New Delhi (NVI): The global food prices rose for the third month in a row in August, driven by generally firmer demand and a weaker US dollar, according to a report by Food and Agriculture Organization of the United Nations (FAO).
According to the Food Price Index report, averaged 96.1 points in August, up 2.0 percent from the previous month and reaching its highest level since February.
The report tracks international prices of the most commonly traded food commodities.
In the report, the FAO Cereal Price Index rose by 1.9 percent from July, averaging 7.0 percent above its value in August 2019, with coarse grains leading the rise.
“Sorghum prices rose 8.6 percent – and stood at 33.4 percent above their year-ago level, mostly on the back of strong import demand by China. Whereas, Maize prices rose 2.2 per cent amid concerns that recent crop damages in Iowa would impact supply, the FAO said.
Moreover, the report said the international rice prices also rose, underpinned by seasonally tight availabilities and increasing African demand.
The FAO Sugar Price Index rose by 6.7 percent from the previous month, due to unfavorable weather conditions in the EU and Thailand, the world’s second-largest sugar exporter, as well as strong import demand by China.
Similarly, the FAO vegetable oil price index increased by 5.9 percent, led by firmer values for palm oil especially, but also soy, sunflower and rapeseed oils.
“The moves mainly reflect prospective production slowdowns in leading palm oil producing countries amid firm global import demand,” it said.
The FAO dairy price index also remain unchanged from the previous month, with cheese and whole milk powder demand decreasing while butter’s demand increased.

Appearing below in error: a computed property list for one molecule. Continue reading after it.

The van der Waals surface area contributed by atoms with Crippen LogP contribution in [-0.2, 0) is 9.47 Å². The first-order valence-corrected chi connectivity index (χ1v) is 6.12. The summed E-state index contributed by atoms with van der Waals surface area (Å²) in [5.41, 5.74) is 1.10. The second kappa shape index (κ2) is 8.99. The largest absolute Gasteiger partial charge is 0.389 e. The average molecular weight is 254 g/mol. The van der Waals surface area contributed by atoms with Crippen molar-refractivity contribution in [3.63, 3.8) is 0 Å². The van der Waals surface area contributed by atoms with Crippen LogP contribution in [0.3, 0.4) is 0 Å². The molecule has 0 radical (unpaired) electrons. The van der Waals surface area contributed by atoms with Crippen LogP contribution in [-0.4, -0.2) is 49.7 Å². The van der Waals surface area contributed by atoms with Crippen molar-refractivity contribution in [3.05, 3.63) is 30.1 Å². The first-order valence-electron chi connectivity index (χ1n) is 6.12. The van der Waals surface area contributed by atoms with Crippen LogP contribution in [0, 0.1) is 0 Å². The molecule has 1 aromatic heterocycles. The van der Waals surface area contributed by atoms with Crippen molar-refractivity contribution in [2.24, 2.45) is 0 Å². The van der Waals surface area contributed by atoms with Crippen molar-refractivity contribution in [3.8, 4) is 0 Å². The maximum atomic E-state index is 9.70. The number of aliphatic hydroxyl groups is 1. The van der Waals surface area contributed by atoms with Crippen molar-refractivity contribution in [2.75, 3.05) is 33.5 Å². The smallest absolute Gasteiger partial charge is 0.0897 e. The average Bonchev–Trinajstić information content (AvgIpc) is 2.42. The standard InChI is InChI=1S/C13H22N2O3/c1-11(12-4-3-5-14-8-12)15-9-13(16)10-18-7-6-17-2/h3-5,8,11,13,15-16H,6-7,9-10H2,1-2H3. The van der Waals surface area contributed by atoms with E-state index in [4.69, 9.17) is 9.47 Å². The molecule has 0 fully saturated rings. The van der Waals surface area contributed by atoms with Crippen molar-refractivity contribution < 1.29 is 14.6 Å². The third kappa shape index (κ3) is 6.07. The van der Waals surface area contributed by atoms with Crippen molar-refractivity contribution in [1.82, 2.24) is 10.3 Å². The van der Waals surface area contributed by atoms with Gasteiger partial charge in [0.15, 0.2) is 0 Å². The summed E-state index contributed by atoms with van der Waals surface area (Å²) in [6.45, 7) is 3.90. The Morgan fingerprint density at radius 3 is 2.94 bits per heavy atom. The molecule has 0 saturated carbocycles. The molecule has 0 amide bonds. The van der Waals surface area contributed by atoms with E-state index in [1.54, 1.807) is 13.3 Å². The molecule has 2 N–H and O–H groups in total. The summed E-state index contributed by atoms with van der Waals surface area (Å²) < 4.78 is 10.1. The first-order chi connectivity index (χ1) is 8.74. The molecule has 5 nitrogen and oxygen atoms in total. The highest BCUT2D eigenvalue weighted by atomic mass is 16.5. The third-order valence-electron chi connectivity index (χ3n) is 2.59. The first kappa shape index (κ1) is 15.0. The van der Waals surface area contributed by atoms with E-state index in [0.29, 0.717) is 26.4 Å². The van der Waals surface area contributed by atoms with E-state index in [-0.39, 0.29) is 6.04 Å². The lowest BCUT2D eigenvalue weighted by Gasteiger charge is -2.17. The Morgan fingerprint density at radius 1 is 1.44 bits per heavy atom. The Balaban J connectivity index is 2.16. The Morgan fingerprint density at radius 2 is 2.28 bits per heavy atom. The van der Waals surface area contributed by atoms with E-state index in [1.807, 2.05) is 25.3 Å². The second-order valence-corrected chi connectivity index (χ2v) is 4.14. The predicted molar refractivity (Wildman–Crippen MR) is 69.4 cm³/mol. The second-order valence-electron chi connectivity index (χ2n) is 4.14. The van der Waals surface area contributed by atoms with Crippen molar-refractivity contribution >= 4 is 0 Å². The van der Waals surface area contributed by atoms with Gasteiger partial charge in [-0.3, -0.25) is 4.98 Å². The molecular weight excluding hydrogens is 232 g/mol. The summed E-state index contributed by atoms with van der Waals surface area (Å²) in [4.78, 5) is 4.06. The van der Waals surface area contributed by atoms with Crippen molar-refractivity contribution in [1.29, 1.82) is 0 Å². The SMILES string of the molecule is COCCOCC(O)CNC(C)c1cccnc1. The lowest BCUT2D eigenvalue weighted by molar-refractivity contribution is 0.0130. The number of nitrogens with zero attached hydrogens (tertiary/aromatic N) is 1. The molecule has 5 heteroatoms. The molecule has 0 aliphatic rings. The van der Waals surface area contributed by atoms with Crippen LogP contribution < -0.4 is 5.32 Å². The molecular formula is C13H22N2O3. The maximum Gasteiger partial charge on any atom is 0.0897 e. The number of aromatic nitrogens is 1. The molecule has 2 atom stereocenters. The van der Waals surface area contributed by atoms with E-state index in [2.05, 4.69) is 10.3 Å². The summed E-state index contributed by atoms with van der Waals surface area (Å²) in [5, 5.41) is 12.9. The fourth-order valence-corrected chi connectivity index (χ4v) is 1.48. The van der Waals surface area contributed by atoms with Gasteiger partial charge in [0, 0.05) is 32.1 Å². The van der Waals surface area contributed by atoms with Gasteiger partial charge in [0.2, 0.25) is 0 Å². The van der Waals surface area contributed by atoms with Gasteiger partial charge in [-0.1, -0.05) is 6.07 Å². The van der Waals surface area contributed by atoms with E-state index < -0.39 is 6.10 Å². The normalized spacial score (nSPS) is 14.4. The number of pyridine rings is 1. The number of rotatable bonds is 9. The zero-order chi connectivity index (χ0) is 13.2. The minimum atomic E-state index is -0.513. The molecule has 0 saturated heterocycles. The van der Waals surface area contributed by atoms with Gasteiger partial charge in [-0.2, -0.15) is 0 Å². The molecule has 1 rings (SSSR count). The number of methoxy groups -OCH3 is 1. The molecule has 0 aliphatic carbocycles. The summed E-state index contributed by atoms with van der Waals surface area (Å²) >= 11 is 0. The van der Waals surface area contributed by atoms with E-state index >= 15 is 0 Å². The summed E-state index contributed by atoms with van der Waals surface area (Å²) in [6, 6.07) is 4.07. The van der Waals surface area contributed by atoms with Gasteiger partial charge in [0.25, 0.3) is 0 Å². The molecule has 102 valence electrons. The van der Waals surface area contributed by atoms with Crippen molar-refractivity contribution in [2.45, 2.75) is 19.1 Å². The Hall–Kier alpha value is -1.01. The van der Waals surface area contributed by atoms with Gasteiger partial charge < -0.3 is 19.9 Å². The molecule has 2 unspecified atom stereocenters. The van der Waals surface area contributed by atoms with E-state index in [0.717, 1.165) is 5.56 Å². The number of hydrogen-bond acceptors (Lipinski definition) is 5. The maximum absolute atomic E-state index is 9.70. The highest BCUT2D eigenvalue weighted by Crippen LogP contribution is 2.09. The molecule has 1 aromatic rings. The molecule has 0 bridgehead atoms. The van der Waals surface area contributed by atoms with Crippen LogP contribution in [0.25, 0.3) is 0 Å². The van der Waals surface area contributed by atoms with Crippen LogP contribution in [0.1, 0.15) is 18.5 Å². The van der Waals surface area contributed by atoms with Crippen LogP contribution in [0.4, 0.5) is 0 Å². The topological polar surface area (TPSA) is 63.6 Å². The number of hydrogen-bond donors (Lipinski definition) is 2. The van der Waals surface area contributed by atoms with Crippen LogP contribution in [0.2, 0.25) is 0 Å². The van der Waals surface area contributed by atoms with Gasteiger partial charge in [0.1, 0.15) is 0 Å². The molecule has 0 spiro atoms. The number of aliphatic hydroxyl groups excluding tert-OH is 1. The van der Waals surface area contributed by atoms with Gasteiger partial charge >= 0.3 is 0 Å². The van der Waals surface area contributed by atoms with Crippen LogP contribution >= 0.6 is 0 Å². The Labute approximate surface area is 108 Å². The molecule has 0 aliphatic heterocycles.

Although down 8.9 percent from August 2019, the FAO meat price index for August 2020 also remained unchanged to the previous month, as the effect of increased pigmeat demand from China offset the lowered demand of bovine, poultry and ovine.
Furthermore, the FAO did lower its world cereal production forecast based on expected lower maize output from the United States. Despite the lowered forecast, the FAO anticipates global cereal output to total 2.765 billion tonnes in 2020, 58 million tonnes above 2019.
The organization expects global cereal stocks to rise 1.7 per cent to 895.5 million tonnes by the end of 2021 seasons.
“Translating to a world cereal stocks-to-use ratio of 31.8 per cent, slightly down from July but still relatively high from a historical perspective,” it added.
World trade in cereals for 2020-21 is forecast at 441.4 million tonnes, 1.6 per cent above 2019-21 due to anticipated larger shipments of rice and coarse grains, the FAO stated.